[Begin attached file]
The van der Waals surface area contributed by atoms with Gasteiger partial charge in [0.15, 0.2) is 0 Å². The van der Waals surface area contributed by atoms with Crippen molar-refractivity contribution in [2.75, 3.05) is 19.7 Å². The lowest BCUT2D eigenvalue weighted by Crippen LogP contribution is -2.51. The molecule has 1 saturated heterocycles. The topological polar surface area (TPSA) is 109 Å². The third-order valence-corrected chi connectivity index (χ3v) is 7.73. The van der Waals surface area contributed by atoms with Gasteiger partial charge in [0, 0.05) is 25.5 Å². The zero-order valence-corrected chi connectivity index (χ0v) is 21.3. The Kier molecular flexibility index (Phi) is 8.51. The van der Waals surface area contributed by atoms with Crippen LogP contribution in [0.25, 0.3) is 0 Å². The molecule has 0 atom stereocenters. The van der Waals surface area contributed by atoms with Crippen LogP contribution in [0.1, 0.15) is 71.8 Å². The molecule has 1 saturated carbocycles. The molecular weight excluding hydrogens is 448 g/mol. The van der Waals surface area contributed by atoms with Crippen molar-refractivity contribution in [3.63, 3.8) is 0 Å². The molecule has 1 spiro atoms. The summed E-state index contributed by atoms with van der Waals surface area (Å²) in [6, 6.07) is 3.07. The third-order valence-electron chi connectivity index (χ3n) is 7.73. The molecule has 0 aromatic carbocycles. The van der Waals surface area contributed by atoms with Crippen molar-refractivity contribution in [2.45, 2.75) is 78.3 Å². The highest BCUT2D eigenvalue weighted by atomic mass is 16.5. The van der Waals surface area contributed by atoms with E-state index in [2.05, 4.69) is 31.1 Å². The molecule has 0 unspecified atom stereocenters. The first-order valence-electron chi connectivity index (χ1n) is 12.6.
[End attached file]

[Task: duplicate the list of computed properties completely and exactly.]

The van der Waals surface area contributed by atoms with Gasteiger partial charge in [0.15, 0.2) is 0 Å². The van der Waals surface area contributed by atoms with Crippen molar-refractivity contribution in [2.75, 3.05) is 19.7 Å². The lowest BCUT2D eigenvalue weighted by Crippen LogP contribution is -2.51. The molecule has 1 saturated heterocycles. The topological polar surface area (TPSA) is 109 Å². The third-order valence-corrected chi connectivity index (χ3v) is 7.73. The van der Waals surface area contributed by atoms with Gasteiger partial charge in [0, 0.05) is 25.5 Å². The zero-order valence-corrected chi connectivity index (χ0v) is 21.3. The Kier molecular flexibility index (Phi) is 8.51. The van der Waals surface area contributed by atoms with Crippen LogP contribution in [0.25, 0.3) is 0 Å². The molecule has 0 atom stereocenters. The van der Waals surface area contributed by atoms with Crippen LogP contribution in [0.1, 0.15) is 71.8 Å². The molecule has 1 saturated carbocycles. The molecular weight excluding hydrogens is 448 g/mol. The van der Waals surface area contributed by atoms with Crippen molar-refractivity contribution in [3.63, 3.8) is 0 Å². The molecule has 1 spiro atoms. The summed E-state index contributed by atoms with van der Waals surface area (Å²) in [6, 6.07) is 3.07. The third-order valence-electron chi connectivity index (χ3n) is 7.73. The molecule has 0 aromatic carbocycles. The van der Waals surface area contributed by atoms with Crippen molar-refractivity contribution in [2.45, 2.75) is 78.3 Å². The highest BCUT2D eigenvalue weighted by atomic mass is 16.5. The van der Waals surface area contributed by atoms with E-state index in [2.05, 4.69) is 31.1 Å². The molecule has 0 unspecified atom stereocenters. The first-order valence-electron chi connectivity index (χ1n) is 12.6.